Ethics is comparatively broader, and encourages us to ask what kind of life is best, and then to explore the steps we can take, and the values we can cultivate, to achieve it. Which behaviors are most likely to result in happiness? Which beliefs and actions help us feel fulfilled, satisfied, with a sense of meaning? Which characteristics make a person good? Moral theory, it should be clear, is part of this. A good life is, in part, one predominantly filled with moral actions. A good person is, in part, a person who, when faced with moral choices, chooses correctly far more often than not. But ethics also concerns itself with questions outside the scope of moral philosophy’s focus on right action. Put another way, morality answers the question, “What actions are right and wrong?” Ethics answers the question, “How can I be good and happy?” Knowing right from wrong is part of being good and happy, but it’s not all of it.

We can think of Buddhism as a comprehensive ethical theory built around the idea that living well means freeing ourselves of dukkha, or suffering, by changing our perspective on the nature of the world and ourselves. An aspect of this is developing a deeper understanding of karma, thus avoiding actions that create suffering in the world. Buddhist moral theory, then, is roughly the claim that an action is wrong if it causes harm (to others or ourselves) or if it leads away from enlightenment.

Personal vs. Political

Now let’s turn to how the above, which has so far all been about personal morality and ethics, applies to political questions. While we might be inclined, as already brought up, to think politics is sufficiently its own subject that we don’t need to, or don’t benefit from, applying personal moral and ethical thinking to it, that’s a mistake. In fact, it’s incoherent. Rather than political theory being something fundamentally different from moral theory, it’s simply a kind of (applied) moral theory.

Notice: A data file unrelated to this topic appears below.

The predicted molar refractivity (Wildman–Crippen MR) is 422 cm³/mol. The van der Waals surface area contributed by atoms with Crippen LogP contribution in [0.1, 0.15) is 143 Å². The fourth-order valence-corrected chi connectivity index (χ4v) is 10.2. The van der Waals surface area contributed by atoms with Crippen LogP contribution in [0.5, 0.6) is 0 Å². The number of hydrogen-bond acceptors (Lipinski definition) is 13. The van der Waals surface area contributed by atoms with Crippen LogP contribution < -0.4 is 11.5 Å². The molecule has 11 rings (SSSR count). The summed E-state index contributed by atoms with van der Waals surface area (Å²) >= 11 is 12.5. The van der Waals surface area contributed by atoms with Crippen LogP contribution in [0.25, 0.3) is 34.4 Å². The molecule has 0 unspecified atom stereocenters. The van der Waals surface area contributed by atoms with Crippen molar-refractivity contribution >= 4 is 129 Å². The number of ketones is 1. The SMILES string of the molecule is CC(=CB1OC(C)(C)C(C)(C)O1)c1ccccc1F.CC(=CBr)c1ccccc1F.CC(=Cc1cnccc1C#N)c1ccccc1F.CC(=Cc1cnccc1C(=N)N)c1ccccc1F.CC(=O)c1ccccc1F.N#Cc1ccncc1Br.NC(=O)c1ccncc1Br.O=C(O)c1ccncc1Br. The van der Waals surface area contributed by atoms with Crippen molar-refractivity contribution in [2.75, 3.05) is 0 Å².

Moral and ethical theories give us broad and often pretty abstract guidelines. But we don’t live our day to day lives broadly and abstractly. Rather, we find ourselves in specific situations that need specific answers. Applied moral theories are what you get when you turn to that process of drilling down. What’s the right way to act in the context of medical care? In the context of scientific experimentation? In the context of business operations? These questions create subfields such as medical ethics, bioethics, business ethics, and research ethics.

When I say that political philosophy is a type of applied moral theory, I mean that it asks questions about what’s the right thing to do when presented with political choices, such as the nature of institutions, the scope of state power, the legitimacy of government authority, the way decisions get made, and the policies and behaviors the state enforces and subsidizes. It doesn’t make any sense to talk about political philosophy without moral philosophy, because without the latter, we’ll have no idea how to even begin to answer the questions raised by the former.